Mower v. Baird, 20160149

Citation422 P.3d 837
Decision Date05 July 2018
Docket NumberNo. 20160149,20160149
Parties Thomas E. MOWER, Appellant, v. Nancy BAIRD and the Children’s Center, Appellees.
CourtSupreme Court of Utah

Douglas B. Thayer, Mark R. Nelson, Lehi, David L. Arrington, Salt Lake City, for appellant

Gregory J. Sanders, Sarah C. Vaughn, Salt Lake City, for appellees

Troy L. Booher, Julie J. Nelson, John J. Hurst, Salt Lake City, for amici National Association of Social Workers; National Association of Social Workers, Utah Chapter; Utah Psychological Association; Utah Medical Association; Utah Psychiatric Association; and Utah Academy of Child and Adolescent Psychiatry

Justice Himonas authored the opinion of the Court, in which Chief Justice Durrant, Associate Chief Justice Lee, Justice Pearce, and Judge Pettit joined.

Due to her retirement, Justice Durham did not participate herein; District Court Judge Kara L. Pettit sat.

Justice Petersen became a member of the Court on November 17, 2017, after oral argument in this matter and accordingly did not participate.

On Direct Appeal

Justice Himonas, opinion of the Court:

INTRODUCTION

¶ 1 The law isn’t good-for-nothing when a therapist causes a child to falsely accuse a parent of sexual abuse.

¶ 2 In March 2011, Thomas Mower’s now ex-wife, Lidia Mower, began taking their four-year-old daughter, T.M., to The Children’s Center for therapy. The Children’s Center provided services to T.M. through Nancy Baird. During Ms. Baird’s treatment of T.M., she allegedly engaged in practices that were both contrary to commonly-accepted treatment protocol and expressly rejected by the profession. As a result of Ms. Baird’s treatment, false allegations of sexual abuse were levied against Mr. Mower.

¶ 3 Mr. Mower sued Ms. Baird and The Children’s Center (collectively, the defendants) for the harm he suffered as a result of T.M.’s treatment. The defendants moved to dismiss these claims under rule 12(b)(6) of the Utah Rules of Civil Procedure. The district court granted the defendants’ motion on the grounds that therapists don’t have "a duty of care to potential sexual abusers when treating the alleged victim."

¶ 4 Underlying the district court’s decision are two issues of first impression: (1) whether a treating therapist working with a minor child owes a traditional duty of reasonable care to a nonpatient parent to refrain from giving rise to false memories or false allegations of sexual abuse by that parent; and, if so, (2) whether we should extend that duty to exercising reasonable care when placing a nonpatient parent at risk of severe emotional distress. Under the framework for analyzing whether a traditional duty exists, established by B.R. ex rel. Jeffs v. West , 2012 UT 11, 275 P.3d 228, we determine that a duty to a nonpatient parent exists but limit that duty to an affirmative act: the affirmative act of recklessly giving rise to false memories or false allegations of childhood sexual abuse by that parent. Similarly, we conclude that a treating therapist owes a duty to refrain from affirmatively causing the nonpatient parent severe emotional distress by recklessly giving rise to false memories or false allegations of childhood sexual abuse by that parent. Accordingly, we reverse the district court’s dismissal of Mr. Mower’s claims and remand for further proceedings.1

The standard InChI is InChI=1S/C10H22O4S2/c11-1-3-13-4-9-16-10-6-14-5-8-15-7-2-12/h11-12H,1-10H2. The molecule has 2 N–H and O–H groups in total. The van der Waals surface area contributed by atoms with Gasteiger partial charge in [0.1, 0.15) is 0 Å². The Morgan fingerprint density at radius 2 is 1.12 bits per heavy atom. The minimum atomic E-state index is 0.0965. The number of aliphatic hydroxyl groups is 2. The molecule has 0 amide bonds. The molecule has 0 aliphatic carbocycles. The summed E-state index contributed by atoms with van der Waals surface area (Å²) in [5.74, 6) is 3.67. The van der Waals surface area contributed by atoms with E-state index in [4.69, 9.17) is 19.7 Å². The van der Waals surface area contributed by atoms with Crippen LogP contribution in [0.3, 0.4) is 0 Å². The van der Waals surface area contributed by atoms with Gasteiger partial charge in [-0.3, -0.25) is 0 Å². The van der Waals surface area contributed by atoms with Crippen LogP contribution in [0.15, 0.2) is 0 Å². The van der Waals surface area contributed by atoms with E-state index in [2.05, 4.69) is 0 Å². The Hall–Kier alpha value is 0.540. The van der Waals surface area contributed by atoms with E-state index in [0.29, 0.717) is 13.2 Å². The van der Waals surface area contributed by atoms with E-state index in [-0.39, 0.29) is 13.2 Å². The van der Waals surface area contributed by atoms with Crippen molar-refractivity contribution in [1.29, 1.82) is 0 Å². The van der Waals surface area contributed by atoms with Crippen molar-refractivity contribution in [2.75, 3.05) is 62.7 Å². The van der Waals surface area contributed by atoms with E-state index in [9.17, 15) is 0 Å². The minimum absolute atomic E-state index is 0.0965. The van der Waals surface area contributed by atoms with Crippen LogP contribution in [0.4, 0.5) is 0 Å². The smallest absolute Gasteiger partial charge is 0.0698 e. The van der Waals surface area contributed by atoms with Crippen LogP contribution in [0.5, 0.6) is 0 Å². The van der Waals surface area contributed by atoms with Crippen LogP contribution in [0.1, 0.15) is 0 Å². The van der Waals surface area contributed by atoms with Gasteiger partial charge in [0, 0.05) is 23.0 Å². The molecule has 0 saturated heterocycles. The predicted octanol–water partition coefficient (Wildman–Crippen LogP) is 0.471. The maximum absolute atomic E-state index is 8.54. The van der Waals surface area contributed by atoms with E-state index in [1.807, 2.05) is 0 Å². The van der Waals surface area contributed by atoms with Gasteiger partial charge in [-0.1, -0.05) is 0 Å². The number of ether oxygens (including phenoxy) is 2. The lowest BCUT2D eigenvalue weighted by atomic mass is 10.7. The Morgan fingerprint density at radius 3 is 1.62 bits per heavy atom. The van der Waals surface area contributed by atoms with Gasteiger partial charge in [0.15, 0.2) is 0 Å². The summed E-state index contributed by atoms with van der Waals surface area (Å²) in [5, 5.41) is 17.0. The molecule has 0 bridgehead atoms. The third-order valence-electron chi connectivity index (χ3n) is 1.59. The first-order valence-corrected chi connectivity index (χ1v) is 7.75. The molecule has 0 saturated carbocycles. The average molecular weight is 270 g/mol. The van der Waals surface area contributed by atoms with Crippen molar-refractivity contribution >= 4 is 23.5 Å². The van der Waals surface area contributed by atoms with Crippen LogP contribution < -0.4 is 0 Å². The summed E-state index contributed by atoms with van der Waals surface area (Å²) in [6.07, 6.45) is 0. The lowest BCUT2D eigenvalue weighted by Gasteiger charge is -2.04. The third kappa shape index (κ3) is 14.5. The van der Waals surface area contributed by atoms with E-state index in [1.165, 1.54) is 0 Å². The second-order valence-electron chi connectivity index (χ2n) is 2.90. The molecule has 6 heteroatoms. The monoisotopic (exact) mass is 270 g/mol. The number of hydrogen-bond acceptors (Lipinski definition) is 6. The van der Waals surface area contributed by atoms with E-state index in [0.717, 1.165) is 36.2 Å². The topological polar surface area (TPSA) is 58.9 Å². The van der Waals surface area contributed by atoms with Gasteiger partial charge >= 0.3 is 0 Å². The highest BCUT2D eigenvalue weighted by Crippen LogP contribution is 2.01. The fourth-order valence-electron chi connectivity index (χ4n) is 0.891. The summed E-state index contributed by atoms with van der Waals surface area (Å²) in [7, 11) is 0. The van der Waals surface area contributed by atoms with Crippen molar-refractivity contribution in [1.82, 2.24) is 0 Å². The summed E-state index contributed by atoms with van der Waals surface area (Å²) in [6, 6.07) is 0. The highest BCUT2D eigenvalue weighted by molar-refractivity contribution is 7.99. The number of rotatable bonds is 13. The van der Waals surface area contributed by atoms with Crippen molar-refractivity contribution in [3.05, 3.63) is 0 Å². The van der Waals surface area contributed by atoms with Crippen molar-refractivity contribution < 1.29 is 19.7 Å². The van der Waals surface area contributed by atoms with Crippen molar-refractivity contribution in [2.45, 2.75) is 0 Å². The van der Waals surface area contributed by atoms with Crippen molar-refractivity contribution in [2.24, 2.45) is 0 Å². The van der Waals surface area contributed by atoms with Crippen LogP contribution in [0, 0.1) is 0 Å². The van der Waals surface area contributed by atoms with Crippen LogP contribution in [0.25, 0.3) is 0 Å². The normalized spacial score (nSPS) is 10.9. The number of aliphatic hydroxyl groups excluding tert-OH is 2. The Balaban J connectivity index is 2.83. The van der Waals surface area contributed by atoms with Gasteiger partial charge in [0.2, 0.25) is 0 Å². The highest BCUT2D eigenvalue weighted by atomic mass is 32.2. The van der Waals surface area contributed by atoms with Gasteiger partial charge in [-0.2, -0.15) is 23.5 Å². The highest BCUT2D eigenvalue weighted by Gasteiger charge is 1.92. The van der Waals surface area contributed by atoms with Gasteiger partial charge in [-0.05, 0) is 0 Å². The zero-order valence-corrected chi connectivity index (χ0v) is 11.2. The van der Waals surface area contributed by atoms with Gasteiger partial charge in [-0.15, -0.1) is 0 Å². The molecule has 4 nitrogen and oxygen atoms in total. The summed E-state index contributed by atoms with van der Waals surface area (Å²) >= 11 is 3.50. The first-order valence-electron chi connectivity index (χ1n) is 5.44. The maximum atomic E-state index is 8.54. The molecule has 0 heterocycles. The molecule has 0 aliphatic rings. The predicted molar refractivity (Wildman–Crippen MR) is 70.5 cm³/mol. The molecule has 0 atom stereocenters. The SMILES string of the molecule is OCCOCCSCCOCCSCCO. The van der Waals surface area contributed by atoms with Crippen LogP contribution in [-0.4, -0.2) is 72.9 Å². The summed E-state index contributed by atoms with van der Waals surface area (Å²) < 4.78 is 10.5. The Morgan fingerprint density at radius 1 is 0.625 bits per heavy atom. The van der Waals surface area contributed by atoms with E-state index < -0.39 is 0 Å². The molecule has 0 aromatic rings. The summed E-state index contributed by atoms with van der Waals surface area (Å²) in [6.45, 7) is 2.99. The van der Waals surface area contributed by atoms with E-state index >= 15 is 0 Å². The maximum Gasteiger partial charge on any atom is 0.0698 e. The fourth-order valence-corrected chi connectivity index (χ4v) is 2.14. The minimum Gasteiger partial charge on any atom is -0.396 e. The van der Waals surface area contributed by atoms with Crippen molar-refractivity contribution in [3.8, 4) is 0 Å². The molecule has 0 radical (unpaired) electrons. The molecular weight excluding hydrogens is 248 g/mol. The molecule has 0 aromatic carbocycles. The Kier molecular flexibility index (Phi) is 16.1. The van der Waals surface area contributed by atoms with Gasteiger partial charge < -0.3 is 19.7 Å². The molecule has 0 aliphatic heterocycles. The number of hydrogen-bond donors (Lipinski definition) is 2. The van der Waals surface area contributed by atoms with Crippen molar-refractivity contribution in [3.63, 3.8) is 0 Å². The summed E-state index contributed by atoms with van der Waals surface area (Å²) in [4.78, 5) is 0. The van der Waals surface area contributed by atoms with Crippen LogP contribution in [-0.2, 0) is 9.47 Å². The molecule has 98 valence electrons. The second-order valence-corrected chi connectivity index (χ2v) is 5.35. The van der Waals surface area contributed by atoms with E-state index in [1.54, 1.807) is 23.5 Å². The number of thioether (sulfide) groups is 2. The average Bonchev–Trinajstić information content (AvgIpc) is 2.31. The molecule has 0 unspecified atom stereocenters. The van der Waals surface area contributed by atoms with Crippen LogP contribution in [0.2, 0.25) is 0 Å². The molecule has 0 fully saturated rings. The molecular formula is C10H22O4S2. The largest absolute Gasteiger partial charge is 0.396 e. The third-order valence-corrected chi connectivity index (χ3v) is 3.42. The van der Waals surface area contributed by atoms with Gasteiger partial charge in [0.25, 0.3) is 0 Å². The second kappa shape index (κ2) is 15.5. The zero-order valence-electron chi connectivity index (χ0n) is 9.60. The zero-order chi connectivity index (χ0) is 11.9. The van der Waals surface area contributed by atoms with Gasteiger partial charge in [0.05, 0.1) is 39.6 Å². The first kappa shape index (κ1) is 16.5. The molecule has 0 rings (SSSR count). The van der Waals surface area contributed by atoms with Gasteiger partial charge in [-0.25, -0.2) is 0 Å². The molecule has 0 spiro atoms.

BACKGROUND

¶ 5 Because this case is before us on appeal of a motion to dismiss for failure to state a claim, we, like the district court, take the factual allegations in the complaint as true. See Hudgens v. Prosper, Inc. , 2010 UT 68, ¶ 2, 243 P.3d 1275 ; Brown v. Div. of Water Rights of the Dep’t of Nat. Res. , 2010 UT 14, ¶ 10, 228 P.3d 747.

¶ 6 While married, Ms. and Mr. Mower had one daughter together, T.M. In March 2011, Ms. Mower began bringing T.M., then four-and-a-half years old, to The Children’s Center to see Ms. Baird, a Licensed Clinical Social Worker. She did this without Mr. Mower’s knowledge or consent.

¶ 7 By the end of T.M.’s initial intake assessment, Ms. Baird allegedly assumed, based on information provided by Ms. Mower and Ms. Baird’s observation of T.M., that T.M. had been sexually abused by Mr. Mower. Because Ms. Baird assumed that sexual abuse had likely occurred, she called the Division of Child and Family Services (DCFS) to make a report. DCFS told Ms. Baird that the information didn’t presently warrant a report but asked her to continue to gather information.